argues that film analysis follows general human cognitive and inferential abilities - the same ones used when making a quilt or constructing furniture (Bordwell 1989: xii). In this book we argue for the common assumption that a determinate link exists between theory, methods, and analysis; that is, that theory plays a key role in developing methods and in conducting analyses of films. 1.3. How to study film? We have addressed what to study and why study it. But now we come to the big question: How do we study contemporary American films? In the remainder of this chapter we shall endeavour to answer this question by outlining the form of inquiry in film studies. The following chapters will add substance to this form by focusing on practice. The form of inquiry in film studies involves a threefold distinction between (i) theory, (ii) methods, and (iii) analysis. 1.3.1. Theory Films are analysable on the basis of their inherent form and structure. However, this structure is not immediately visible in itself. Instead, certain aspects of it become visible from within a certain theoretical perspective (and other aspects become visible from other theoretical perspectives). Moreover, theoretical perspectives may overlap in incommensurate ways. In general, the aim of theory is to make visible the invisible structure that orders and confers intelligibility upon films. The invisible structure is unknown and cannot, therefore, be discovered by means of inductive procedures such as taxonomies. At the same time, the structure is not unknowable, for it can be represented as a system of theoretical hypotheses, concepts, or propositions, which only have a tentative or speculative status. Theories therefore offer explanatory depth rather than mere empirical generalizations. A particular theory enables the analyst to identify specific aspects of a film's structure, and to look at and listen to the film from the perspective of its own values. There is no value-free perspective from which we can directly 'see' and 'hear' a film; we can only 'look at' and 'listen to' a film with a particular set of values. The aim of theory is to construct different conceptual perspectives on a film, each informed by a specific set of values. A biased or value-laden theory not only is inescapable, but is also the condition of knowledge, and of applying methods that guide analysis. Reflective deliberation on the values inherent in a theory and its methods of analysis is the starting point for choosing a theory and applying its methods in an appropriate way. The values inherent in all film theories have directed theorists' attention to particular aspects of film's general nature or 'essential' properties. For example: Classical film theorists tried to define film as an art by focusing on its 'essence', which they located either in cinema's photographic recording capacity (e.g. Andre Bazin), or its unique formal techniques that offer a new way of seeing (e.g. Rudolf Arnheim). Film semioticians attempted to define film's specificity in terms of a specific combination of codes. Cognitive and psychoanalytic film theorists focus on the specific nature of the interface between film and spectator: either the way a film addresses unconscious desires and fantasies, or the knowledge and competence spectators employ to comprehend films. Each theory formulates hypotheses about the general nature of film, leading to the formation of declarative knowledge - in the terminology of the philosopher Gilbert Ryle, 'knowing-that' (Ryle 1949: 28-32). Theory's system of interrelated, tentative hypotheses need to be justified - that is, grounded and tested. In principle, this is achieved by means of analysis guided by methods extracted from theories. 1.3.2. Methods Every discipline establishes standards of professional competence - or, negatively, pressure to conform to professional standards. To gain competence in film studies involves, to a significant extent, the mastery of methods, since the methods of film studies constitute the 'acceptable' (the profession's preferred) ways of carrying out film analysis. The term 'method' is used here simply to refer to procedural knowledge, rather than declarative knowledge. In Ryle's terminology, it is 'knowing-how': using a set of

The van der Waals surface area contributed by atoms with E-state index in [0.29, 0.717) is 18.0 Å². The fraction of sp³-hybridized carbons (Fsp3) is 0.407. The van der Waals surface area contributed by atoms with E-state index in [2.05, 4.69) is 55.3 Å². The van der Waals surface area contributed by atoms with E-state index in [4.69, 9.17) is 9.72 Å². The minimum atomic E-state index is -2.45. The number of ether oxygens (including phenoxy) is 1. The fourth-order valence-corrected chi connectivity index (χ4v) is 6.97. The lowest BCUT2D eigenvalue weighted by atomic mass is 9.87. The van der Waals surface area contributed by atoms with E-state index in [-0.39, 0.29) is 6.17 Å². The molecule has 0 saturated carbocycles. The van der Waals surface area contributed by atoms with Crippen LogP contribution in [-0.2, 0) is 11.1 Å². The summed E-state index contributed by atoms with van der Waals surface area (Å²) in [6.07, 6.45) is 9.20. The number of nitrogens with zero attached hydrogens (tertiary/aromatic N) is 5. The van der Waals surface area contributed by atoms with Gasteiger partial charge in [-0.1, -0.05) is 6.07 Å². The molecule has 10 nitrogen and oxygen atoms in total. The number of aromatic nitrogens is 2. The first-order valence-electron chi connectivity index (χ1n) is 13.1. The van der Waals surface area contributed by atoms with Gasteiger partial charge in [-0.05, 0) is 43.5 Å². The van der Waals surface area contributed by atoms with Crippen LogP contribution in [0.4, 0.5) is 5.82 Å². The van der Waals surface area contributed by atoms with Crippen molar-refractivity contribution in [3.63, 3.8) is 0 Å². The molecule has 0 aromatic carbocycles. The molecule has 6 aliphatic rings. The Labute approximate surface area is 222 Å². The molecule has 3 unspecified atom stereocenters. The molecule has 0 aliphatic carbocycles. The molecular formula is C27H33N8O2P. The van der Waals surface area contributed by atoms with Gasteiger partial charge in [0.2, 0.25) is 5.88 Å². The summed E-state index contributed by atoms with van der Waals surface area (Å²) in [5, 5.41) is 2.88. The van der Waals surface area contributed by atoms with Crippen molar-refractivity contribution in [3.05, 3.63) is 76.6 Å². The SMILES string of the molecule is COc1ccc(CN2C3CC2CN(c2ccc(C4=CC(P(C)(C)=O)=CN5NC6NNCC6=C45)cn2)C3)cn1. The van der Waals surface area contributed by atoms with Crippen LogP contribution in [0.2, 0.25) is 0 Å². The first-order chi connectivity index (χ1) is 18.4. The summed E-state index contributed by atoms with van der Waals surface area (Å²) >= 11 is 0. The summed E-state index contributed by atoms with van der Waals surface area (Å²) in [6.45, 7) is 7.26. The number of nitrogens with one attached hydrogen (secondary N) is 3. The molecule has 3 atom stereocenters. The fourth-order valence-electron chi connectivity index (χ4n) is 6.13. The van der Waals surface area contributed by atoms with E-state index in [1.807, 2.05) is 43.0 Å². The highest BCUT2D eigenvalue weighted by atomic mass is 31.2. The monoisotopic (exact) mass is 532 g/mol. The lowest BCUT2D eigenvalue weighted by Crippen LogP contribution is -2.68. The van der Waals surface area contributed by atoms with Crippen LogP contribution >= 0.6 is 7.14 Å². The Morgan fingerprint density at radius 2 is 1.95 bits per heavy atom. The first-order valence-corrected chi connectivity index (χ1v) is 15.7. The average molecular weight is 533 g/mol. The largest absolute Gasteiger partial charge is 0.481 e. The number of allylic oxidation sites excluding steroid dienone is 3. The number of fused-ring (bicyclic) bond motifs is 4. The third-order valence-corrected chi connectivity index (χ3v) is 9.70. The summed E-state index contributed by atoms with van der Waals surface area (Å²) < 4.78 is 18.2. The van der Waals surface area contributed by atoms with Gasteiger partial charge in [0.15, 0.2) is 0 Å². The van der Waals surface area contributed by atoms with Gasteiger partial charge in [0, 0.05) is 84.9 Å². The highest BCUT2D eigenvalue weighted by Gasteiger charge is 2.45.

skills or procedures to achieve a goal (Ryle 1949: 28-32; 40-41). Procedural knowledge, or method, provides tools for the analysis of films. Methods turn film analysis into an explicit, systematic, and repeatable discipline based on reliable procedures; it avoids relying on intuition, introspection, and hidden assumptions. Of course, this can be perceived as a hindrance rather than a benefit, stifling creative thinking and turning students into drones all producing the same routine analyses of films. Abraham Kaplan calls this 'trained incapacity' - 'the more we know how to do something, the harder it is to learn to do it differently' (Kaplan 1964: 29). However, we can overcome this 'incapacity' by learning several incompatible methods, rather than dogmatically adhering to one or two. Film analysts therefore have three choices: to base their analyses on unqualified assertions instantaneous judgments and spontaneous opinions of a film; to adhere dogmatically to one theory and its method of analysis, resulting in 'trained incapacity'; or to learn several theories, so that they can apply specific theories in appropriate contexts, rather than use the same theory in all contexts. In Studying Contemporary American Film we adopt the third option. Our approach to teaching several theories and methods of analysis is to make explicit the procedures in conducting any analysis. To achieve this aim we shall borrow from ancient rhetoric, particularly Aristotle's The Art of Rhetoric. For Aristotle, rhetoric is a general activity that produces knowledge. It is not tied to a particular subject matter, nor does it simply consist of the study and use of artificial, inessential ornaments of discourse that function to persuade listeners or readers of an argument that is not in their best interest. As a discipline that produces knowledge, rhetoric identifies the discursive aspect of any subject matter, the stages involved in an entire course of reasoning, from start to finish. By promoting rhetoric to the level of knowledge, Aristotle equated it with the study of grammar and logic. 1.3.3. Analysis After theory and methods, the third and final part of the answer to the question 'How to study film?' involves analysis. One major objective of close textual reading is to address the problem of cinematic signification: of how a film creates meaning. The question could be phrased in the form of a series of paradoxes. Is there not a contradiction between, on the one hand, the perception of a film as a continuous experience, with the action often starting in medias res (without a narrator setting the scene or introducing the characters, and the story developing its own momentum, as it follows a more or less linear trajectory right to the end) and, on the other hand, the fact that when we look at the strip of celluloid, or even when we slow it down on the video player, a film is made up of wholly discontinuous, discrete and separate entities (individual scenes, which themselves consist of segments)? Each segment is furthermore a series of individual shots, and the shots themselves - at least in the photographic mode - consist of tens or hundreds of individual frames. As an industrial, technological product, film is a commodity, produced to make money and created on the basis of a complex and sophisticated division of labour and tasks, with a high degree of specialization in each of its branches of production. Its textual basis is the shooting script, itself a historically evolved practice, at one end comparable to a blueprint for an engineering. Studying Contemporary American Film project, on the basis of which tasks are allocated, schedules distributed, and budgets worked out; and at the other end, comparable to a poem in which strictly conventionalized forms, such as length, rhyme-scheme, and metre, nonetheless allow for the most extraordinary versatility and ingenuity. This tension between heterogeneity and homogeneity applies not only to the image but to the sound as well: it, too, gives the illusion of continuity while in actual fact, sound fragments are normally spliced together to produce the impression of a persistent and always present sound ambience. Sound is separately recorded, in order to be matched, mixed, and dubbed. It undergoes a considerable amount of work and processing, because it serves a complex set of functions in respect of narrative and image. In order to make either sound or image into material for filmic signification one needs first of all to separate and break down the various elements, before they can be combined.